When a thunderstorm brews, the threat of hail lingers, and with it, the possibility of property damage. Hailstorms generally occur from May to October in Canada, when the warmer weather creates updrafts, carrying water vapour up to colder altitudes — the perfect recipe for ice pellets.
When the ice pellets get too heavy, they fall as hail. According to Public Safety Canada, hailstones have a minimum diameter of half a centimetre. That is about the diameter of a pushpin. But hailstones can grow larger than 10 centimetres in diameter, which people often say resembles a grapefruit. Moreover, hail can hit the ground at 130 kilometres per hour. That is faster than the highest speed limit found on any road in Canada (120 km/h) — think about that the next time you are on a highway.
So, you can only imagine the extent of the damage the ice travelling at such speeds could cause if it were to collide with your car. Unfortunately, this scenario is too real for many Canadians in Alberta, the Prairies, and Southern Ontario.
Last June, the costliest hailstorm in the country’s history struck Calgary, resulting in approximately 70,000 insurance claims for homes, vehicles, and businesses and more than $1.3 billion in insured damages. Recent storms caused Saskatchewan Government Insurance (SGI) to see nearly 4,000 auto insurance claims at the end of August 2021.
Severe weather events are unpredictable, but you can prepare for the unexpected with the right auto insurance coverage and resources to minimize the financial impact.
How to avoid hail damage to your vehicle
The Insurance Bureau of Canada (IBC) and the Institute for Catastrophic Loss Reduction (ICLR) suggest several ways to keep you and your vehicle safe during a hailstorm. These tips include:
- Monitoring local weather forecasts for severe weather warnings
- Parking your vehicle in a covered area (where possible)
- Seek shelter in a secure building, away from windows
While there are products on the market that claim to be “hail resistant,” such as blankets and covers for your vehicle, they must be deployed ahead of a storm. The ICLR warns that no standards bodies have approved these products, and consumers use these products at their own risk.
What to do if hail damages your car
After the storm, once it is safe to do so, drivers should assess the damage to their vehicles.
Follow these steps to assist with your claim:
- Carefully document all damage with photographs and detailed notes of the locations on your car.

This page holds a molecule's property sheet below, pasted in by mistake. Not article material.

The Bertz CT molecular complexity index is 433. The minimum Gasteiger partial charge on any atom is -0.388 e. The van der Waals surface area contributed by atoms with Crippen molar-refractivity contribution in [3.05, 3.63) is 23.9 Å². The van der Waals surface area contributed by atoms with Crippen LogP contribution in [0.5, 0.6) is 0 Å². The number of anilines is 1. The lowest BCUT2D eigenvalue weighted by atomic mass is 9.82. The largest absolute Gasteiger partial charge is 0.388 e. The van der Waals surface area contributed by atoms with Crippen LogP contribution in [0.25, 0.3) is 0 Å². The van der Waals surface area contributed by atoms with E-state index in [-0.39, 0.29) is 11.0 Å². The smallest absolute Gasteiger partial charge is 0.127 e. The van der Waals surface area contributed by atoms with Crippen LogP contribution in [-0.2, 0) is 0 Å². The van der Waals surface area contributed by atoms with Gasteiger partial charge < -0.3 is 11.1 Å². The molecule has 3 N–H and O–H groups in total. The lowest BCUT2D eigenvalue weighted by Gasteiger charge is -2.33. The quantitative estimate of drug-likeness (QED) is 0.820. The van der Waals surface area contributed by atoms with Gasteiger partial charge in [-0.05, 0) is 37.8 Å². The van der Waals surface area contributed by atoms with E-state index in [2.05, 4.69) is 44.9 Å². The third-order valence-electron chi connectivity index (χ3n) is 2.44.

- Write down the date of the storm.
- Call your insurance provider to report the damage and take note of the representative’s name.
Damage to your vehicle should fall under your comprehensive or specified perils coverage.
- Comprehensive: This coverage protects against perils such as theft, vandalism, falling or flying debris, hail, and fire — essentially anything that happens while your vehicle is stationary.
- Specified perils: This coverage protects against perils that are specifically listed on your policy, which may include lightning, hail, rising water, and earthquakes.
However, these are optional coverages and must be added to your policy before any damage occurs.
Should you submit a car insurance claim for hail damage?
As with most insurance policies, drivers must pay a deductible to use their comprehensive coverage. Choosing a higher deductible can lower your premium; however, you’ll pay more out of pocket if you need to file a claim.
If the hail damage to your car is less than your comprehensive deductible (usually $500 to $1,000), then it would not make financial sense to file a claim.
Suppose your vehicle sustains $3,000 worth of damage, and you have a $1,000 deductible. You would pay $1,000, and your insurance company would cover the remaining $2,000.
You also have to consider the age of your vehicle. If the damage costs $1,500 to repair and you have a $1,000 deductible, but your car is only worth $2,500, it may not be worth it. You may be better off putting that money toward a new vehicle.
Choosing whether to get the repairs depends on your circumstances and what makes financial sense. Speaking to your insurance representative can help you make a decision and will not increase your premium.
Are you covered if hail damages your rental car?
If you are caught in a hailstorm in a rental car, you may have coverage if you’ve added an endorsement to your personal auto insurance policy.
If you’re looking for car insurance in Ontario, these endorsements are called Ontario Policy Change Forms (OPCF); if you’re looking for car insurance in Alberta and other provinces, they are referred to as Standard Endorsement Forms (SEF).
- OPCF 27: This endorsement protects drivers from liability for damage to non-owned automobile(s), including rental cars. The coverage usually has a limit of $25,000 to $50,000.
- SEF 27: Similarly, this endorsement protects drivers from liability for damage to non-owned automobile(s), granting the same coverage you currently have on a vehicle you own. Generally, this endorsement only applies to rentals in the U.S. and Canada.
Read your policy carefully, and speak to your broker or agent if anything is unclear. Earlier this year, a woman in B.C. had the misfortune of being caught in the big Calgary hailstorm in a rental truck. She thought she had adequate coverage through her credit card; however, to her dismay, pickup trucks were excluded. In this case, the repairs cost a whopping $4,424.50, and she was stuck with the bill.